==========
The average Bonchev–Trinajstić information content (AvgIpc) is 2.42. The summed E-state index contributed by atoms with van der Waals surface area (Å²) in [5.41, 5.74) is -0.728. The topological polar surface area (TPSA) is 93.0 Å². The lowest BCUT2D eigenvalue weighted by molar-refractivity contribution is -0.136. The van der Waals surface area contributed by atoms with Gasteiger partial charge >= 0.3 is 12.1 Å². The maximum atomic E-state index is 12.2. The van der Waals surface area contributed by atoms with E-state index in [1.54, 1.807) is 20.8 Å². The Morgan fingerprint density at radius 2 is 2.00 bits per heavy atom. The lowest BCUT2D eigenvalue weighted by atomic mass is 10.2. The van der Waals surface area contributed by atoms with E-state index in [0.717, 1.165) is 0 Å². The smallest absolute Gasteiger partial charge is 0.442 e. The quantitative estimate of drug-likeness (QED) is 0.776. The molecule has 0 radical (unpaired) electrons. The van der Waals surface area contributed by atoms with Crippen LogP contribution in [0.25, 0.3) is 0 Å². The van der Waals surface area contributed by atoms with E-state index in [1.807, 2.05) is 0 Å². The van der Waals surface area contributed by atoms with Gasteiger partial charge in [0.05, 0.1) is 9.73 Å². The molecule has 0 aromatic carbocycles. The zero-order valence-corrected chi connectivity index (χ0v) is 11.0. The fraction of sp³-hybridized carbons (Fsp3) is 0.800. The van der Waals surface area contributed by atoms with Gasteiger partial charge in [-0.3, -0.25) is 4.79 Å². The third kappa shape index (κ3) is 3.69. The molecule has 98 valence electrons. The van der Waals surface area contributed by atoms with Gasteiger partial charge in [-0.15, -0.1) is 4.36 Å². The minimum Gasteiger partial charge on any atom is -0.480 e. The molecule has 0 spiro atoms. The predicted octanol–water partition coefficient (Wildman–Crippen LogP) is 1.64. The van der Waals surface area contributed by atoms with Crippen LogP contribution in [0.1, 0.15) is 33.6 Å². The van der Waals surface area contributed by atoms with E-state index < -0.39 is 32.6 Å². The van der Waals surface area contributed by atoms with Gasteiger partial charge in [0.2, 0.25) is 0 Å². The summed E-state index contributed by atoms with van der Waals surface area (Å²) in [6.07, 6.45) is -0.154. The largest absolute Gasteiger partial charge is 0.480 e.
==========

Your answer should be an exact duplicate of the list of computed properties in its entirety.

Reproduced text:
The average Bonchev–Trinajstić information content (AvgIpc) is 2.42. The summed E-state index contributed by atoms with van der Waals surface area (Å²) in [5.41, 5.74) is -0.728. The topological polar surface area (TPSA) is 93.0 Å². The lowest BCUT2D eigenvalue weighted by molar-refractivity contribution is -0.136. The van der Waals surface area contributed by atoms with Gasteiger partial charge >= 0.3 is 12.1 Å². The maximum atomic E-state index is 12.2. The van der Waals surface area contributed by atoms with E-state index in [1.54, 1.807) is 20.8 Å². The Morgan fingerprint density at radius 2 is 2.00 bits per heavy atom. The lowest BCUT2D eigenvalue weighted by atomic mass is 10.2. The van der Waals surface area contributed by atoms with E-state index in [0.717, 1.165) is 0 Å². The smallest absolute Gasteiger partial charge is 0.442 e. The quantitative estimate of drug-likeness (QED) is 0.776. The molecule has 0 radical (unpaired) electrons. The van der Waals surface area contributed by atoms with Crippen LogP contribution in [0.25, 0.3) is 0 Å². The van der Waals surface area contributed by atoms with E-state index in [1.807, 2.05) is 0 Å². The van der Waals surface area contributed by atoms with Gasteiger partial charge in [0.05, 0.1) is 9.73 Å². The molecule has 0 aromatic carbocycles. The zero-order valence-corrected chi connectivity index (χ0v) is 11.0. The fraction of sp³-hybridized carbons (Fsp3) is 0.800. The van der Waals surface area contributed by atoms with Gasteiger partial charge in [-0.3, -0.25) is 4.79 Å². The third kappa shape index (κ3) is 3.69. The molecule has 98 valence electrons. The van der Waals surface area contributed by atoms with Gasteiger partial charge in [-0.15, -0.1) is 4.36 Å². The minimum Gasteiger partial charge on any atom is -0.480 e. The molecule has 0 spiro atoms. The predicted octanol–water partition coefficient (Wildman–Crippen LogP) is 1.64. The van der Waals surface area contributed by atoms with Crippen LogP contribution in [0.1, 0.15) is 33.6 Å². The van der Waals surface area contributed by atoms with E-state index < -0.39 is 32.6 Å². The van der Waals surface area contributed by atoms with Gasteiger partial charge in [0.2, 0.25) is 0 Å². The summed E-state index contributed by atoms with van der Waals surface area (Å²) in [6.07, 6.45) is -0.154. The largest absolute Gasteiger partial charge is 0.480 e.